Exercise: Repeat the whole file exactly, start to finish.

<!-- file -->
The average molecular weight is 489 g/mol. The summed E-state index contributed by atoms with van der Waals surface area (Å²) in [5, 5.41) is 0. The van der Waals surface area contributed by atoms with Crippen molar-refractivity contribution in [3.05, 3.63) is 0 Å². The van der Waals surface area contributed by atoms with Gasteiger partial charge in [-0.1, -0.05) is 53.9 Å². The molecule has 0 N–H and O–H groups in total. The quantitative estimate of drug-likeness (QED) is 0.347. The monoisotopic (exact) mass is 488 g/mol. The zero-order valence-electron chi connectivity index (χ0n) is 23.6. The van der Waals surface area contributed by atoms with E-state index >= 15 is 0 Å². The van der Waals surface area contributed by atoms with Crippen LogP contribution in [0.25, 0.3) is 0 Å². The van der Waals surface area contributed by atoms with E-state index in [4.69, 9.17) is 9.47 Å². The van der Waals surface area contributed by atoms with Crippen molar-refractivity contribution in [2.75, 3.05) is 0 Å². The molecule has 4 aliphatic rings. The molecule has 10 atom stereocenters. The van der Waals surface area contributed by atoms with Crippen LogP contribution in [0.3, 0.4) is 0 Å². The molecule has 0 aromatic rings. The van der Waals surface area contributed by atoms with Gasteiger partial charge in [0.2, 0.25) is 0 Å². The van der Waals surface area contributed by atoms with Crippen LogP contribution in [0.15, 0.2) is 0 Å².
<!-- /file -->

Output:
The average molecular weight is 489 g/mol. The summed E-state index contributed by atoms with van der Waals surface area (Å²) in [5, 5.41) is 0. The van der Waals surface area contributed by atoms with Crippen molar-refractivity contribution in [3.05, 3.63) is 0 Å². The van der Waals surface area contributed by atoms with Gasteiger partial charge in [-0.1, -0.05) is 53.9 Å². The molecule has 0 N–H and O–H groups in total. The quantitative estimate of drug-likeness (QED) is 0.347. The monoisotopic (exact) mass is 488 g/mol. The zero-order valence-electron chi connectivity index (χ0n) is 23.6. The van der Waals surface area contributed by atoms with E-state index >= 15 is 0 Å². The van der Waals surface area contributed by atoms with Crippen LogP contribution in [0.25, 0.3) is 0 Å². The van der Waals surface area contributed by atoms with E-state index in [4.69, 9.17) is 9.47 Å². The van der Waals surface area contributed by atoms with Crippen molar-refractivity contribution in [2.75, 3.05) is 0 Å². The molecule has 4 aliphatic rings. The molecule has 10 atom stereocenters. The van der Waals surface area contributed by atoms with Crippen LogP contribution in [0.3, 0.4) is 0 Å². The molecule has 0 aromatic rings. The van der Waals surface area contributed by atoms with Gasteiger partial charge in [0.2, 0.25) is 0 Å². The van der Waals surface area contributed by atoms with Crippen LogP contribution in [0.15, 0.2) is 0 Å².